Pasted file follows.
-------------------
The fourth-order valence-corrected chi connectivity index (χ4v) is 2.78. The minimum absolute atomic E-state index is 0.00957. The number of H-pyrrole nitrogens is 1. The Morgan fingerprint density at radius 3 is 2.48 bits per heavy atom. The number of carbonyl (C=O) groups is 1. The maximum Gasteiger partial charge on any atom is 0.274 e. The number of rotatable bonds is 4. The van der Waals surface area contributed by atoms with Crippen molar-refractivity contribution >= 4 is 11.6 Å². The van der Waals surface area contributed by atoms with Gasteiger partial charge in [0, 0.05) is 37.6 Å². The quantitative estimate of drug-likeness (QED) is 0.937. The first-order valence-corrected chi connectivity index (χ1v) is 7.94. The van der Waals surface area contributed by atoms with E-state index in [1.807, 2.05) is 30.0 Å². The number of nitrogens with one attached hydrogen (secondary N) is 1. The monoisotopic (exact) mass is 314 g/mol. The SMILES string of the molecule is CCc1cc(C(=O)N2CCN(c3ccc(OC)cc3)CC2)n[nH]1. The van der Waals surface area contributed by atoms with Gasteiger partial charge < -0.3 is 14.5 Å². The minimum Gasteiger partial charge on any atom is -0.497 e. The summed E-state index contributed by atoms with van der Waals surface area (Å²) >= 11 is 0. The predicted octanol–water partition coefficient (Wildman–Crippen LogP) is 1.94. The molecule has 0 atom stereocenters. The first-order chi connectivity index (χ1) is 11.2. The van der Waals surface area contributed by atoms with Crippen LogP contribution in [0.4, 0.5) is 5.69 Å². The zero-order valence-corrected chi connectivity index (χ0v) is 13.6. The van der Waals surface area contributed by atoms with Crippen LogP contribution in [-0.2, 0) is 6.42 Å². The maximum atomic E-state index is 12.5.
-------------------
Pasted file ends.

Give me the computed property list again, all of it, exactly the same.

The fourth-order valence-corrected chi connectivity index (χ4v) is 2.78. The minimum absolute atomic E-state index is 0.00957. The number of H-pyrrole nitrogens is 1. The Morgan fingerprint density at radius 3 is 2.48 bits per heavy atom. The number of carbonyl (C=O) groups is 1. The maximum Gasteiger partial charge on any atom is 0.274 e. The number of rotatable bonds is 4. The van der Waals surface area contributed by atoms with Crippen molar-refractivity contribution >= 4 is 11.6 Å². The van der Waals surface area contributed by atoms with Gasteiger partial charge in [0, 0.05) is 37.6 Å². The quantitative estimate of drug-likeness (QED) is 0.937. The first-order valence-corrected chi connectivity index (χ1v) is 7.94. The van der Waals surface area contributed by atoms with E-state index in [1.807, 2.05) is 30.0 Å². The number of nitrogens with one attached hydrogen (secondary N) is 1. The monoisotopic (exact) mass is 314 g/mol. The SMILES string of the molecule is CCc1cc(C(=O)N2CCN(c3ccc(OC)cc3)CC2)n[nH]1. The van der Waals surface area contributed by atoms with Gasteiger partial charge < -0.3 is 14.5 Å². The minimum Gasteiger partial charge on any atom is -0.497 e. The summed E-state index contributed by atoms with van der Waals surface area (Å²) >= 11 is 0. The predicted octanol–water partition coefficient (Wildman–Crippen LogP) is 1.94. The molecule has 0 atom stereocenters. The first-order chi connectivity index (χ1) is 11.2. The van der Waals surface area contributed by atoms with Crippen LogP contribution in [0.4, 0.5) is 5.69 Å². The zero-order valence-corrected chi connectivity index (χ0v) is 13.6. The van der Waals surface area contributed by atoms with Crippen LogP contribution in [-0.2, 0) is 6.42 Å². The maximum atomic E-state index is 12.5.